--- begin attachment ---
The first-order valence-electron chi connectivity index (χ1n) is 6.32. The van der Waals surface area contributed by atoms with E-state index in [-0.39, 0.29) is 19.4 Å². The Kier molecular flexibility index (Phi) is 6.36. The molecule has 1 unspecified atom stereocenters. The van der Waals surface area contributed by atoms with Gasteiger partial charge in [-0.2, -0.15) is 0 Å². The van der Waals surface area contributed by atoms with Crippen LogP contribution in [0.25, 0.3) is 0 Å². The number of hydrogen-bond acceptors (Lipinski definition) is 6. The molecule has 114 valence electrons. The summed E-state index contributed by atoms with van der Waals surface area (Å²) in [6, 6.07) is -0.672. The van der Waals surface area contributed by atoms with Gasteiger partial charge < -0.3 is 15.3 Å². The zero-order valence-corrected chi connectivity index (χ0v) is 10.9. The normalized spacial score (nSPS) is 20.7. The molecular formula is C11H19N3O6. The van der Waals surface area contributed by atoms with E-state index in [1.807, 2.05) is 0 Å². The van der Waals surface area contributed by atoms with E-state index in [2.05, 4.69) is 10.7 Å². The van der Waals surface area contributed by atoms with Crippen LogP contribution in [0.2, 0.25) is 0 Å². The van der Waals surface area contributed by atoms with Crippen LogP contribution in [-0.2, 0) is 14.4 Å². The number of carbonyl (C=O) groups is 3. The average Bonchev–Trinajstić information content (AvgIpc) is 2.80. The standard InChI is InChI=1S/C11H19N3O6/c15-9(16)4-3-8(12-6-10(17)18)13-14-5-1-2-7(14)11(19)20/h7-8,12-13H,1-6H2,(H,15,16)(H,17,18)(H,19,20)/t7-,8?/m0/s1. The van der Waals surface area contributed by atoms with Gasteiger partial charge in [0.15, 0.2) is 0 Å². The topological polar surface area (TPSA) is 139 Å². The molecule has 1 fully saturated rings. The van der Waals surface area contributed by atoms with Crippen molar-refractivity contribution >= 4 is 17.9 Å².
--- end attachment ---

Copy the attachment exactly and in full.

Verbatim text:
The first-order valence-electron chi connectivity index (χ1n) is 6.32. The van der Waals surface area contributed by atoms with E-state index in [-0.39, 0.29) is 19.4 Å². The Kier molecular flexibility index (Phi) is 6.36. The molecule has 1 unspecified atom stereocenters. The van der Waals surface area contributed by atoms with Gasteiger partial charge in [-0.2, -0.15) is 0 Å². The van der Waals surface area contributed by atoms with Crippen LogP contribution in [0.25, 0.3) is 0 Å². The number of hydrogen-bond acceptors (Lipinski definition) is 6. The molecule has 114 valence electrons. The summed E-state index contributed by atoms with van der Waals surface area (Å²) in [6, 6.07) is -0.672. The van der Waals surface area contributed by atoms with Gasteiger partial charge < -0.3 is 15.3 Å². The zero-order valence-corrected chi connectivity index (χ0v) is 10.9. The normalized spacial score (nSPS) is 20.7. The molecular formula is C11H19N3O6. The van der Waals surface area contributed by atoms with E-state index in [1.807, 2.05) is 0 Å². The van der Waals surface area contributed by atoms with E-state index in [2.05, 4.69) is 10.7 Å². The van der Waals surface area contributed by atoms with Crippen LogP contribution in [0.2, 0.25) is 0 Å². The van der Waals surface area contributed by atoms with Crippen LogP contribution in [-0.2, 0) is 14.4 Å². The number of carbonyl (C=O) groups is 3. The average Bonchev–Trinajstić information content (AvgIpc) is 2.80. The standard InChI is InChI=1S/C11H19N3O6/c15-9(16)4-3-8(12-6-10(17)18)13-14-5-1-2-7(14)11(19)20/h7-8,12-13H,1-6H2,(H,15,16)(H,17,18)(H,19,20)/t7-,8?/m0/s1. The van der Waals surface area contributed by atoms with Gasteiger partial charge in [0.15, 0.2) is 0 Å². The topological polar surface area (TPSA) is 139 Å². The molecule has 1 fully saturated rings. The van der Waals surface area contributed by atoms with Crippen molar-refractivity contribution >= 4 is 17.9 Å².